Images remember what we tend to forget
120 YEARS OF BTA
This is a representative exhibition for the biggest photographic archive in our country – the archive of the Bulgarian News Agency. It preserves the visual history of all events of greater significance since the 1950s. And yet, the main criteria for this selection was not the importance of the event itself but rather the professional mastery of the photographer, the peculiar aesthetics of propaganda photojournalism. The exhibition traces the movement away from diligent registration and towards enhancing the theatre of history, presenting it as a sort of performance. It shows how the history of community was transformed into individual stories, focusing on individual experience, on a gesture or expression… The focus is on photography as artistic achievement, regardless of the object that it seeks to present.
And yet the exhibition, almost unintentionally, did get a clear thematic focus: communism and its fall. This is quite understandable as after the Liberation from the Ottoman Empire, the liberation from the Soviet one is the only indisputably happy event in the life of the nation. It changed not only (and not so much) the state and our everyday lives as it changed the horizon of thinking. Including thinking in images.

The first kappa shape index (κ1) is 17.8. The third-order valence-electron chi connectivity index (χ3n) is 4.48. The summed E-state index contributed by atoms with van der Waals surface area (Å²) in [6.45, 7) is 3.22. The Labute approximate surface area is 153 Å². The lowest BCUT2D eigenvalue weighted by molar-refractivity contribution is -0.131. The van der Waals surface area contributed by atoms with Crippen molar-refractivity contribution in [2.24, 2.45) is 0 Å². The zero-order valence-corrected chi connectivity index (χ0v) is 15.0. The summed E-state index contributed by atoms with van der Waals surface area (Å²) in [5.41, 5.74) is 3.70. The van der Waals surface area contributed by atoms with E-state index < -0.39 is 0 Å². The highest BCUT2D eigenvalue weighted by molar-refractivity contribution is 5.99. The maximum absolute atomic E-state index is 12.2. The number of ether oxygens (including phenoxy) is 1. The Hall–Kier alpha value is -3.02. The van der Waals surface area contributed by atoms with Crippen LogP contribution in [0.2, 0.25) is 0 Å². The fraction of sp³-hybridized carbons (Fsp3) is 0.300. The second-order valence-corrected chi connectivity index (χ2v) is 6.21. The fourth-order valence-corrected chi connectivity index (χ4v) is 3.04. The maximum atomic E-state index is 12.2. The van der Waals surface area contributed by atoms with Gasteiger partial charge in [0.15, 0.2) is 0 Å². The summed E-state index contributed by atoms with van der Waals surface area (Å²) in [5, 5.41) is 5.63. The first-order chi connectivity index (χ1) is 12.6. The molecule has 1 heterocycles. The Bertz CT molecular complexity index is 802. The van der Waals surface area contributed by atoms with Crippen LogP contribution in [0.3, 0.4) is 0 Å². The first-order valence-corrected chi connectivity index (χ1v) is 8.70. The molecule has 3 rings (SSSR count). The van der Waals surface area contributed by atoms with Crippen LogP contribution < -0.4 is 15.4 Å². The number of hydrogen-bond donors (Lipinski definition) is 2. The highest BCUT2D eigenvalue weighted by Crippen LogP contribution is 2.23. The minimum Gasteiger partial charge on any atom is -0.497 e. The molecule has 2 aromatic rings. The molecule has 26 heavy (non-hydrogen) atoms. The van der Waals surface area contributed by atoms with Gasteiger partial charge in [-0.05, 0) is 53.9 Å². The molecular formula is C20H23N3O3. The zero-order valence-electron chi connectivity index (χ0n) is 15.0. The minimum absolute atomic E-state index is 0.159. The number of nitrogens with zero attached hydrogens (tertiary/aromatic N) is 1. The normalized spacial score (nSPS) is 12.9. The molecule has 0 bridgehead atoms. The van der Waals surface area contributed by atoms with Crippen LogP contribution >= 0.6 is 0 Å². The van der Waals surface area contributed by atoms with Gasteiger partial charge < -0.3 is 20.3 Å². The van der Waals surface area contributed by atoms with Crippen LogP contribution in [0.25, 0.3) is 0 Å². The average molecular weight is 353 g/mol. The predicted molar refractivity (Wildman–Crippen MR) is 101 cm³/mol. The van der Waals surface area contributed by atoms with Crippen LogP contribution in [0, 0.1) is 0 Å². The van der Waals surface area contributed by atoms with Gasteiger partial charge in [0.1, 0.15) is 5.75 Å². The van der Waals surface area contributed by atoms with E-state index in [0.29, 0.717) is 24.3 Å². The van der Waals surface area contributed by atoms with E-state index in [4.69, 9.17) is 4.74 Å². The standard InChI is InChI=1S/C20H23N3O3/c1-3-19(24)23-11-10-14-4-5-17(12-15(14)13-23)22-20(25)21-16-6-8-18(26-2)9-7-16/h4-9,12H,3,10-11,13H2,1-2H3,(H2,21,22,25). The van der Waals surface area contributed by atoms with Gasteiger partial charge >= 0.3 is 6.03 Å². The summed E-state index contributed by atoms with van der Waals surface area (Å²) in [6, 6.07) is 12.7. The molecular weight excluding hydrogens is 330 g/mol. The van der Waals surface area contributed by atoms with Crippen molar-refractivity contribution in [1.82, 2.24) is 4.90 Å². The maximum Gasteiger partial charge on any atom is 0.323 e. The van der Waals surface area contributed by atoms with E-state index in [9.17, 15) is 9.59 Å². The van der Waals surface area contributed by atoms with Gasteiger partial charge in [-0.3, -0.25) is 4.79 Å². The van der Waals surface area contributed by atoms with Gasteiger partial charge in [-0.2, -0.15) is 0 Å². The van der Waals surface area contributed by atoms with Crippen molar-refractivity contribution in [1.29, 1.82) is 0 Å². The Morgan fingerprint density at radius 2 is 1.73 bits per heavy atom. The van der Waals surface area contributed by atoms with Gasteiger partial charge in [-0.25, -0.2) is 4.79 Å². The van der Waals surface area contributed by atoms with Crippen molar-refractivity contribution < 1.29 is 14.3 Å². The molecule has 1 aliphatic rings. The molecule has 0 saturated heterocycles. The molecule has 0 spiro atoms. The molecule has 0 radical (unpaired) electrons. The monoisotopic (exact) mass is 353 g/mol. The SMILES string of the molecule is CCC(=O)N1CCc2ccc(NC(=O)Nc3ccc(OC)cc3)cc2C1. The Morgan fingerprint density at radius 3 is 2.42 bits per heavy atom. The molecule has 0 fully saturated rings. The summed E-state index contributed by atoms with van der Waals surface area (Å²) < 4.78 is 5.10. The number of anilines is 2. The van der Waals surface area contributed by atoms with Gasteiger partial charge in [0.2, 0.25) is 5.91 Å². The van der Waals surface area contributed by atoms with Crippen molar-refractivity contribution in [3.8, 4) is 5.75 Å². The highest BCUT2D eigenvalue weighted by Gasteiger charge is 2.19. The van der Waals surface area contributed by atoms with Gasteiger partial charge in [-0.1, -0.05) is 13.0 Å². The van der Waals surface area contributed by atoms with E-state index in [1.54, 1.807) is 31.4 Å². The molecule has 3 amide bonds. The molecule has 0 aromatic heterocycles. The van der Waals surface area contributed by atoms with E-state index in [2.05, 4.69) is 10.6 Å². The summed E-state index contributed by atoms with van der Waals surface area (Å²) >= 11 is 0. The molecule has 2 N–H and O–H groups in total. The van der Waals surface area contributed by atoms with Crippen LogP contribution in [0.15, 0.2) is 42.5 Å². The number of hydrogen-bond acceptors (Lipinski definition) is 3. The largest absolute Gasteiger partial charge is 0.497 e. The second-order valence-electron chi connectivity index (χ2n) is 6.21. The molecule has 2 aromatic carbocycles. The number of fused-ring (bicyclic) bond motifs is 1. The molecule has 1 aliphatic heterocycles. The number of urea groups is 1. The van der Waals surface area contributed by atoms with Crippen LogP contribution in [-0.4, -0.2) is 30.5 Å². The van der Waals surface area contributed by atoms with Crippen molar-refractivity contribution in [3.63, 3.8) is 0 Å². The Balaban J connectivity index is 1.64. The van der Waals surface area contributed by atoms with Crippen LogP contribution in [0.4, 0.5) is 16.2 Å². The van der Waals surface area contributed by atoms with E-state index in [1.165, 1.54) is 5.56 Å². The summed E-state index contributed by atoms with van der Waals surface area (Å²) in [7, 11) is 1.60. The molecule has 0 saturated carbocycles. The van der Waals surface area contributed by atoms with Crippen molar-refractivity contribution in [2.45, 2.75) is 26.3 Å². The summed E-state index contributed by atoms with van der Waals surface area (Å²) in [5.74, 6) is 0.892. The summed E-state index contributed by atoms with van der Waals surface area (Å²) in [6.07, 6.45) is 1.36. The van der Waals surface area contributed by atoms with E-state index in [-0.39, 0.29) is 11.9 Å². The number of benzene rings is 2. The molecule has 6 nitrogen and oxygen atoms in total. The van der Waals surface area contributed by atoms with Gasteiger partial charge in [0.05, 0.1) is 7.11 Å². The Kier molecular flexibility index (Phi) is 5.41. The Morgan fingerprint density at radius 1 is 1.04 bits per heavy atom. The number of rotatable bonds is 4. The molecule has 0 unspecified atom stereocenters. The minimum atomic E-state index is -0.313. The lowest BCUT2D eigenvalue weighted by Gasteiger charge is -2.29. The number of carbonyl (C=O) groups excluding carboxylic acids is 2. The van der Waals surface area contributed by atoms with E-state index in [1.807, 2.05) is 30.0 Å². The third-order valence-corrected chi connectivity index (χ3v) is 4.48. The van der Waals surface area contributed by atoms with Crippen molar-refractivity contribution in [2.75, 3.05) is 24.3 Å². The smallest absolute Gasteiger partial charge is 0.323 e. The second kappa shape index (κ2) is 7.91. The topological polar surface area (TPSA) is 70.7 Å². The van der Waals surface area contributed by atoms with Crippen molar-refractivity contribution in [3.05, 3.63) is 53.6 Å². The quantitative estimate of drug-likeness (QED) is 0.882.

The exhibition in honour of the 120th anniversary of the Bulgarian News Agency demonstrates that while photography makes history, history makes photography.
Georgi Lozanov, curator of the exhibition
“The sickness of Her Royal Hightness Knyaginya Clementina is getting worse and her condition is causing great concern” . These are the first lines of the first bulletin of the Bulgarian News Agency. It was handwritten by Oskar Iskender 120 years ago. His only aid took care of distribution among the agency subscribers, delivering the handwritten bulletins to people who were hungry for news from Europe, the Balkans, and Bulgaria.
Several years later the Bulgarian News Agency introduced the printing press and news started appearing on special forms and in greater circulation several times a day. The principal subscribers were newspapers and state institutions. In a very short time, the Bulgarian News Agency became so indispensable that without it, life in the country would have come to a halt. The Agency was split into several divisions working in different directions – keeping track of the international press to select news that would be relevant in Bulgaria; publishing bulletins with news from the country to translate and forward to international partners; and a Radio Service listening to the news as they unfolded in real time.
The first photographer was hired by the Bulgarian News Agency in 1940, and 12 years later the first independent PressPhoto agency was created. And it was in 1972 when Stefan Tihov got the Worldpressphoto Award for a picture he had taken for BTA.